Tanzania is home to the highest mountain in Africa. Mount Kilimanjaro (5895 meters), Located in northern Tanzania, in the Mount Kilimanjaro National Park. Also is the highest free standing mountain in the world. Despite its height Mount Kilimanjaro is one of the world’s most accessible high summits, with most climbers reaching the peak (Uhuru Peak) with proper gear and determination. Also known as “The Roof of Africa” and people travel from all over the world to conquer her.

Climbing Mount Kilimanjaro is a virtual climatic world tour, from the tropical rain forest on the lower slopes, alpine heath, bare alpine desert and finally the wintry summit zone of snow and ice, just 3 degrees south of the Equator. Mount Kilimanjaro has six trekking routes Umbwe, Shira, Lemosho, Rongai, Machame, and the Marangu Route which is the easier one. Depending on which route one wants to take, the climb of Mount Kilimanjaro can take between four to seven nights on the mountain. The most popular routes are Marangu and Machame. On the Marangu Route, accommodation is in alpine huts while on Machame Route it is camping throughout. While expert guides and porters will accompany you on your climb, no technical equipment is required on these routes.

NGORONGORO CONSERVATION AREA (NGORONGORO CRATER)

A UNESCO protected World Heritage Site and an International Biosphere Reserve, the Ngorongoro Conservation Area is situated some 190 km. west of Arusha, between Lake Manyara and Serengeti National Parks. Covering approximately 8,292 square km, the Ngorongoro Conservation Area consists of the Ngorongoro Crater itself, the Olduvai Gorge and Ndutu, the Empakai crater and the Oldonyo Lengai Mountain.

The Ngorongoro Conservation Area is a pioneering experiment in multi-purpose land use where people (the Maasai), their livestock and wildlife coexist and share the same protected habitat. Wild animals are protected as in the National Parks. The craters of Ngorongoro and Empakai are reserved exclusively for wildlife, while the rest of the Conservation Area is shared by wildlife, people and livestock. The Maasai, the main residents of Ngorongoro, are pastoralists who move widely with their herds of cattle, sheep, goat and donkeys in search of pasture and water. In recent years the Maasai have been encouraged to work on the land and supplement their traditional diet of milk and meat.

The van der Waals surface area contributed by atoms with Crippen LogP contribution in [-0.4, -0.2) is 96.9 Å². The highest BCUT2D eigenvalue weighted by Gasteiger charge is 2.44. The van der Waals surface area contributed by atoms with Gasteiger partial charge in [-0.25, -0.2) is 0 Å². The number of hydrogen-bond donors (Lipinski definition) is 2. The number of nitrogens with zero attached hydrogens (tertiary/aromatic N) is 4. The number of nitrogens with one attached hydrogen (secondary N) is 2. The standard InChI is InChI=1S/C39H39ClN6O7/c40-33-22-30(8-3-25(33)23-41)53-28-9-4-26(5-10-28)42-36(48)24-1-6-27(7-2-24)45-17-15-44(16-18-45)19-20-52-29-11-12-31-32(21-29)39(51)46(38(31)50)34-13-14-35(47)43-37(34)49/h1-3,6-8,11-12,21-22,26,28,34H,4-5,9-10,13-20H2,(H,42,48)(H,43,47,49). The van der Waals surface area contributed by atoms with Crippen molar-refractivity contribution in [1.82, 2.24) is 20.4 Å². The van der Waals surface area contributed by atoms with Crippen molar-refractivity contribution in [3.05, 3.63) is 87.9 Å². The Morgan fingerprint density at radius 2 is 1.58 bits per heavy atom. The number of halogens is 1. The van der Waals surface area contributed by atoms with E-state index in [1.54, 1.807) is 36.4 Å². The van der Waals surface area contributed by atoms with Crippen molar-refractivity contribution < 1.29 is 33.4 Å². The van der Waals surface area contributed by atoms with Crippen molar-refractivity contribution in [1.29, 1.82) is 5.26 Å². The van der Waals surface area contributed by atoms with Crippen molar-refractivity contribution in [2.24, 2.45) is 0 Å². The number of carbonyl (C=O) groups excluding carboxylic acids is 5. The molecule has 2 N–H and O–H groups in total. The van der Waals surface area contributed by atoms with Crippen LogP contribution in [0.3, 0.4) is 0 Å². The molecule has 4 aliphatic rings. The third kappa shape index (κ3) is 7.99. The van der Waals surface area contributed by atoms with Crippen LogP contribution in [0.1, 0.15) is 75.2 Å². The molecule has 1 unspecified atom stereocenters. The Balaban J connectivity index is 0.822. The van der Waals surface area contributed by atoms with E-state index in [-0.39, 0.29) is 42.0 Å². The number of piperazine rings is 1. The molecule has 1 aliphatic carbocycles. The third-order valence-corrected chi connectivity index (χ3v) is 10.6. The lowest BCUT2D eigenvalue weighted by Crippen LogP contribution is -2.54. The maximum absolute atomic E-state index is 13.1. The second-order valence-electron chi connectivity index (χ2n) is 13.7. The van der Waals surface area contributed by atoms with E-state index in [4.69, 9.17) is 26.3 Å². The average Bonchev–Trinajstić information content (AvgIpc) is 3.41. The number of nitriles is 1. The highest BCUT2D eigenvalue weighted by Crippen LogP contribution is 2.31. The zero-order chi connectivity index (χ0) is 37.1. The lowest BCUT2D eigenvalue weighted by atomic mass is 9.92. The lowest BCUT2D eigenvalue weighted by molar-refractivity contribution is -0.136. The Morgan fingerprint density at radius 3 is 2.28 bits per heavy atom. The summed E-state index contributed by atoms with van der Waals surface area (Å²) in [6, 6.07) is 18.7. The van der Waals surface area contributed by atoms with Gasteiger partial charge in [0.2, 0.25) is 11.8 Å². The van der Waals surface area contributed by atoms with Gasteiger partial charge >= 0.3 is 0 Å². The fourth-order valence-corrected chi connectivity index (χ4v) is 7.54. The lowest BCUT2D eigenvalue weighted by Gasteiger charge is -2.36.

NGORONGORO CRATER

The Ngorongoro Crater, which is the central attraction in the area, is the largest Caldera in the world that has its walls intact. The Ngorongoro Crater floor, a sheer drop of 610 metres below the crater rim, has an area of 304 sq. km, with a diameter of 19 km. The sight of the Ngorongoro Crater is simply stunning. “It is impossible to give a fair description of the size and beauty of the Crater, for there is nothing with which one can compare it. It is one of the Wonders of the World…” once wrote Professor Bernhard Grzimek. The crater floor is home to tens of thousands of plains animals, including wildebeest, zebra, gazelles, elands, and a large predator population of lions, hyena and jackal which can all be viewed at close quarters. The rare black rhino can be viewed here, and if you are lucky you can see cheetah and leopard. The rainy season is between November and May. The altitude at the crater rim is about 2286 metres above sea level, and temperatures can get quite chilly in the evening, especially between May to September.

NDUTU

Ndutu is located in the Ngorongoro Conservation Area, in the southeastern plains of the Serengeti ecosystem. The plains around Ndutu are the main holding ground for migratory animals where vast herds congregate and linger for more than four months, from December to April, before they start moving across the Serengeti in search of greener pastures and water. Ndutu area forms an important part of the Serengeti ecosystem, in particular the short grass plains which provide calving grounds for wildebeest and other migratory animals.

SERENGETI NATIONAL PARK

Covering an area of 14,763 square kilometre, Serengeti National Park is the second largest National Park in Tanzania after Ruaha. The park is located some 320 km to the northwest of Arusha, lying in a high plateau between the Ngorongoro highlands and the Kenya/ Tanzania border, and extending almost to Lake Victoria to the west.

Also named “endless plains” by the Maasai people, you immediately experience this vastness as you enter the southeastern plains of the park from Ngorongoro.